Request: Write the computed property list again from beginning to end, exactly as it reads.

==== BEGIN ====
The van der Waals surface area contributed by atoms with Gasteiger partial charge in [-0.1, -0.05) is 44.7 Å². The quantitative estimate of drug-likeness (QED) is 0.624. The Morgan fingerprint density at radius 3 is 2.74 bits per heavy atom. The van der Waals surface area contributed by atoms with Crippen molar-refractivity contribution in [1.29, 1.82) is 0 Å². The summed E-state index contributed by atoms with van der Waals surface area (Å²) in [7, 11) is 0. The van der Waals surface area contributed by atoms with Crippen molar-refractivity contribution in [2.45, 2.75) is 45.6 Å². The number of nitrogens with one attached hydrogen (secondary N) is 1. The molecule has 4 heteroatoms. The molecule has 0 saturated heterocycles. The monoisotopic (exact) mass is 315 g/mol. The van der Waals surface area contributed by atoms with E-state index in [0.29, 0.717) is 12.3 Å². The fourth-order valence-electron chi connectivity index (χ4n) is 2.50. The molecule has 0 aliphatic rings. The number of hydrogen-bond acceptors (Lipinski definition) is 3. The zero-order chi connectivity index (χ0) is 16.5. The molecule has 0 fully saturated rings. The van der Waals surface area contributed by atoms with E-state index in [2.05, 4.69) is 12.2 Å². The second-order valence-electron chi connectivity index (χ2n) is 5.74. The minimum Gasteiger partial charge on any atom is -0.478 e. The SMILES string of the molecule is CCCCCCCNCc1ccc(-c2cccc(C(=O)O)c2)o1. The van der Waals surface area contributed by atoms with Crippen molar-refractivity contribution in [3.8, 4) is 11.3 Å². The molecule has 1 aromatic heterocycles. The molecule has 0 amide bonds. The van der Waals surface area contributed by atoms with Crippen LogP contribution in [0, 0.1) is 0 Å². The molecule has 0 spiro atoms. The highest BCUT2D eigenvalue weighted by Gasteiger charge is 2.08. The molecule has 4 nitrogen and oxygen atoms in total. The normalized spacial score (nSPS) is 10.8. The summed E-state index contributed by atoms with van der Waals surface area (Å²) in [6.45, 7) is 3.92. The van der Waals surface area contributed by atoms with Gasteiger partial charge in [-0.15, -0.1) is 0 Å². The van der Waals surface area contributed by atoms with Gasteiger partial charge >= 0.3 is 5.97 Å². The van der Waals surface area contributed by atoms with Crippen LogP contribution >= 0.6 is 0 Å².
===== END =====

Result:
The van der Waals surface area contributed by atoms with Gasteiger partial charge in [-0.1, -0.05) is 44.7 Å². The quantitative estimate of drug-likeness (QED) is 0.624. The Morgan fingerprint density at radius 3 is 2.74 bits per heavy atom. The van der Waals surface area contributed by atoms with Crippen molar-refractivity contribution in [1.29, 1.82) is 0 Å². The summed E-state index contributed by atoms with van der Waals surface area (Å²) in [7, 11) is 0. The van der Waals surface area contributed by atoms with Crippen molar-refractivity contribution in [2.45, 2.75) is 45.6 Å². The number of nitrogens with one attached hydrogen (secondary N) is 1. The molecule has 4 heteroatoms. The molecule has 0 saturated heterocycles. The monoisotopic (exact) mass is 315 g/mol. The van der Waals surface area contributed by atoms with E-state index in [0.29, 0.717) is 12.3 Å². The fourth-order valence-electron chi connectivity index (χ4n) is 2.50. The molecule has 0 aliphatic rings. The number of hydrogen-bond acceptors (Lipinski definition) is 3. The zero-order chi connectivity index (χ0) is 16.5. The molecule has 0 fully saturated rings. The van der Waals surface area contributed by atoms with E-state index in [2.05, 4.69) is 12.2 Å². The second-order valence-electron chi connectivity index (χ2n) is 5.74. The minimum Gasteiger partial charge on any atom is -0.478 e. The SMILES string of the molecule is CCCCCCCNCc1ccc(-c2cccc(C(=O)O)c2)o1. The van der Waals surface area contributed by atoms with Crippen molar-refractivity contribution in [3.8, 4) is 11.3 Å². The molecule has 1 aromatic heterocycles. The molecule has 0 amide bonds. The van der Waals surface area contributed by atoms with Crippen LogP contribution in [0, 0.1) is 0 Å². The molecule has 0 spiro atoms. The highest BCUT2D eigenvalue weighted by Gasteiger charge is 2.08. The molecule has 4 nitrogen and oxygen atoms in total. The normalized spacial score (nSPS) is 10.8. The summed E-state index contributed by atoms with van der Waals surface area (Å²) in [6.45, 7) is 3.92. The van der Waals surface area contributed by atoms with Gasteiger partial charge in [-0.15, -0.1) is 0 Å². The van der Waals surface area contributed by atoms with Gasteiger partial charge >= 0.3 is 5.97 Å². The van der Waals surface area contributed by atoms with Crippen LogP contribution >= 0.6 is 0 Å².